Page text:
For months, reporter Jon Krakauer has been fighting with the University of Montana and the state's Commissioner of Higher Education, arguing that he should be able to get access to the school disciplinary records of Jordan Johnson, the Montana Grizzlies quarterback who was accused of rape in 2012 and acquitted in 2013. As Inside Higher Education was first to report, the federal government wrote a brief in the case which is, essentially, a big early Christmas present for colleges who want to cover up how they handle sexual assault claims.
Johnson was accused of rape in 2012 by a female student who said he raped her while they were watching a movie at her house. A jury acquitted Johnson in March of 2013 after two hours of deliberation, siding with Johnson's version of events that the sex was consensual and the woman enjoyed it. (An alternate juror told a local radio station that the woman had given "mixed messages" about the incident and "there was no evidence that Jordan Johnson knew that he had sex without consent.")
Before Johnson was charged in state court, he went through campus disciplinary proceedings: he was found guilty in a university court and ordered expelled. But somehow, the expulsion never actually happened; instead, he was just temporarily suspended from the Grizzlies.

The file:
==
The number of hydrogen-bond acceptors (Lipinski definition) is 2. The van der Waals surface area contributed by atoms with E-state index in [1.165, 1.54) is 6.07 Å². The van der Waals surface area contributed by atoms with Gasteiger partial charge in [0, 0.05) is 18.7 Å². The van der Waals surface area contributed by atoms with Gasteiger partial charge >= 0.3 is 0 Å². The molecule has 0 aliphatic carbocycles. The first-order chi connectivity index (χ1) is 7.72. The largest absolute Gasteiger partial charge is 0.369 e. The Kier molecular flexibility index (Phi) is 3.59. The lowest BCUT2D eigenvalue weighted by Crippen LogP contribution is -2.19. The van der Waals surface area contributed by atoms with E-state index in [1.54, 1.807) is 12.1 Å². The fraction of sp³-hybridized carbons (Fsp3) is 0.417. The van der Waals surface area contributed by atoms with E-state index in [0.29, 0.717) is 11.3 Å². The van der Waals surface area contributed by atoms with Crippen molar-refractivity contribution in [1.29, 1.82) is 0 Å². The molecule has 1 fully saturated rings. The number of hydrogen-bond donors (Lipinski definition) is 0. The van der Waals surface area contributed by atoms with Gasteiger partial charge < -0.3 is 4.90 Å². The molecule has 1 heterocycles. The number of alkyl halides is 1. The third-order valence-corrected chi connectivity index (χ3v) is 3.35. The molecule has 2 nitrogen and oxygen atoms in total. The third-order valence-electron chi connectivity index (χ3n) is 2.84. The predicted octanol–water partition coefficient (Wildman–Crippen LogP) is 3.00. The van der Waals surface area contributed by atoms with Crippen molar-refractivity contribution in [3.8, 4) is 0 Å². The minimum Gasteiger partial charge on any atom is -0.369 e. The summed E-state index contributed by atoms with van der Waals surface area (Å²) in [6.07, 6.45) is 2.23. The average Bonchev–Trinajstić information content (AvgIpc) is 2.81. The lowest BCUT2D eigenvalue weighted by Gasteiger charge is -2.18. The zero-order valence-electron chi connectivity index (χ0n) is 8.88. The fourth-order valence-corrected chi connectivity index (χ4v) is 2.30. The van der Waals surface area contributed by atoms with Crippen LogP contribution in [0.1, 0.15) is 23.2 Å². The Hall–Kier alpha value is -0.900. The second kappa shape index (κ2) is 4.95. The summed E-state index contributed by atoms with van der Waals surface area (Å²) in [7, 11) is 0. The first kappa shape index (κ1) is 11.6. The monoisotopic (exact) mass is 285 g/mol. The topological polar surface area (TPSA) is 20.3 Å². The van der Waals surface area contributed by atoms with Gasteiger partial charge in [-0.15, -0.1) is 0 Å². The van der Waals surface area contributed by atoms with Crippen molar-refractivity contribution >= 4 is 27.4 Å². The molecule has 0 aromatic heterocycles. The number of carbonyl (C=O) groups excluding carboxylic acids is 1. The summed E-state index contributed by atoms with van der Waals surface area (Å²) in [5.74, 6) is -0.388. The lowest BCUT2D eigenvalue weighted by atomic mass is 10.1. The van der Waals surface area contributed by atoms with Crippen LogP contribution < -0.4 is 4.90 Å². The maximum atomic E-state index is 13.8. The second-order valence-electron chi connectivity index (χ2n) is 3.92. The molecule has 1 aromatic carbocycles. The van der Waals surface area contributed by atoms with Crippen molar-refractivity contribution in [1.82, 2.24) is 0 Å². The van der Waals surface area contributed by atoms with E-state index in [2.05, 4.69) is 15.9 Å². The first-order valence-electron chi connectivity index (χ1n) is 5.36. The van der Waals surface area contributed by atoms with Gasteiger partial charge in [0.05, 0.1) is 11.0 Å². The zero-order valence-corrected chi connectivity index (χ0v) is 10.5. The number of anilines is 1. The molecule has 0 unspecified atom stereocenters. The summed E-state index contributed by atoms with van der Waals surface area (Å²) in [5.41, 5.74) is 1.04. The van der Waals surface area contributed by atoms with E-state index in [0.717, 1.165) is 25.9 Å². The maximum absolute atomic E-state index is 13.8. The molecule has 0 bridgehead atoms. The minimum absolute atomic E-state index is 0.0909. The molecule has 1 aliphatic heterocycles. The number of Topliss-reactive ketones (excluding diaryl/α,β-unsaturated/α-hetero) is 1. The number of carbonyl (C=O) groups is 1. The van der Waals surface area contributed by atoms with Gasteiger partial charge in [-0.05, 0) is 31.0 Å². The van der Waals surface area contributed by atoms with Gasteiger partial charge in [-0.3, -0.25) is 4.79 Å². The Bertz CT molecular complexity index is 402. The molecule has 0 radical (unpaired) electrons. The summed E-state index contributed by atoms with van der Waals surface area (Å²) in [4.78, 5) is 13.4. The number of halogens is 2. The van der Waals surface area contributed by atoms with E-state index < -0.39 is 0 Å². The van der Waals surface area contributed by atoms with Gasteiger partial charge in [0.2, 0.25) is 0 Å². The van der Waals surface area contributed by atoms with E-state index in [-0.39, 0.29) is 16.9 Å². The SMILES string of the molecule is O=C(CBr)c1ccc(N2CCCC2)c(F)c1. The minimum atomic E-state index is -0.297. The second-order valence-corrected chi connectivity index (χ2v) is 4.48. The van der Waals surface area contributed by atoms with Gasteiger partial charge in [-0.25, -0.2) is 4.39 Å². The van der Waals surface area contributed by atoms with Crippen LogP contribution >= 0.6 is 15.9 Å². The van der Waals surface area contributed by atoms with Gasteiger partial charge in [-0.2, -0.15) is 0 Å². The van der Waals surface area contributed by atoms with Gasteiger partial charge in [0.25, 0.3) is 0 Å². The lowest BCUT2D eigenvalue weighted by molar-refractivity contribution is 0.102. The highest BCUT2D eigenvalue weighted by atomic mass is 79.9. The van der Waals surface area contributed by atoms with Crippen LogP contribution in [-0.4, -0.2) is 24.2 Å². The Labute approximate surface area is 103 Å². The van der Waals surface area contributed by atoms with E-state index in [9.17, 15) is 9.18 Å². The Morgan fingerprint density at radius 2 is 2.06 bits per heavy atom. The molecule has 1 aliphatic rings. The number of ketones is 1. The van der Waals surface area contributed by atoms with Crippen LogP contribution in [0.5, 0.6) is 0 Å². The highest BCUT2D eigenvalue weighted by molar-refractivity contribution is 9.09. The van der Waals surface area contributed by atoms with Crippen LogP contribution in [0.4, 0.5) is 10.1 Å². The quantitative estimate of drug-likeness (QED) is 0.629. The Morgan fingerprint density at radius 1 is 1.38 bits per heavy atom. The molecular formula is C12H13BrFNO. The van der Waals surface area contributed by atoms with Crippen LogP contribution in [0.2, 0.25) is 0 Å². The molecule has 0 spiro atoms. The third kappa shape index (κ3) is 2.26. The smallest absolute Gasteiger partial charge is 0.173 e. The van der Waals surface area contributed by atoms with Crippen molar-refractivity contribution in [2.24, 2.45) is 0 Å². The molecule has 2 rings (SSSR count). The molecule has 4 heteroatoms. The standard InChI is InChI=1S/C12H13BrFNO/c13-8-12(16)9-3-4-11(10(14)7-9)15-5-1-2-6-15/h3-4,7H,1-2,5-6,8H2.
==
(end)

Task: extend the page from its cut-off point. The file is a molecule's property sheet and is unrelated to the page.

Krakauer, the author of Into Thin Air, is writing a book about the case, and he'd very much like to know how that expulsion order magically turned into a temporary suspension.
But the Montana Office of the Commissioner of Higher Education and UM said they couldn't let Krakauer review any records about how the case was handled, citing FERPA, the federal privacy law governing student educational records. The question, essentially, is whether Johnson received any kind of preferential treatment for being a student athlete, and whether the public deserves to know about it: Krakauer argued that Johnson's name is already known, that the names of other victims and witnesses would be redacted in the records he received, and the disclosure of the records was in the public interest. In September, a district judge sided with him, ordering UM and the education commissioner to produce the records.
Instead, the appealed to the state's highest court, and now the feds are getting involved. On December 15, the U.S. Department of Education filed a notice indicating that they'll submit an amicus brief in the case (literally, "friend of the court," a document from someone who's not a party in the case, but has a strong interest in its outcome). The United States, the brief says, "wishes to clarify that disciplinary records constitute protected "education records" under FERPA."
Inside Higher Ed interviewed Frank LoMonte of the Student Press Law Center, who sees the brief as essentially giving UM and the state education board a quick and easy way out of answering questions about how this case or any other was handled.
"They're intervening on the side of the university," LoMonte told IHE. "And the result of that position being upheld will be the denial of Krakauer's case. They can claim they're not taking sides, but their position carries the weight of the federal government, and it's not in favor of Krakauer."
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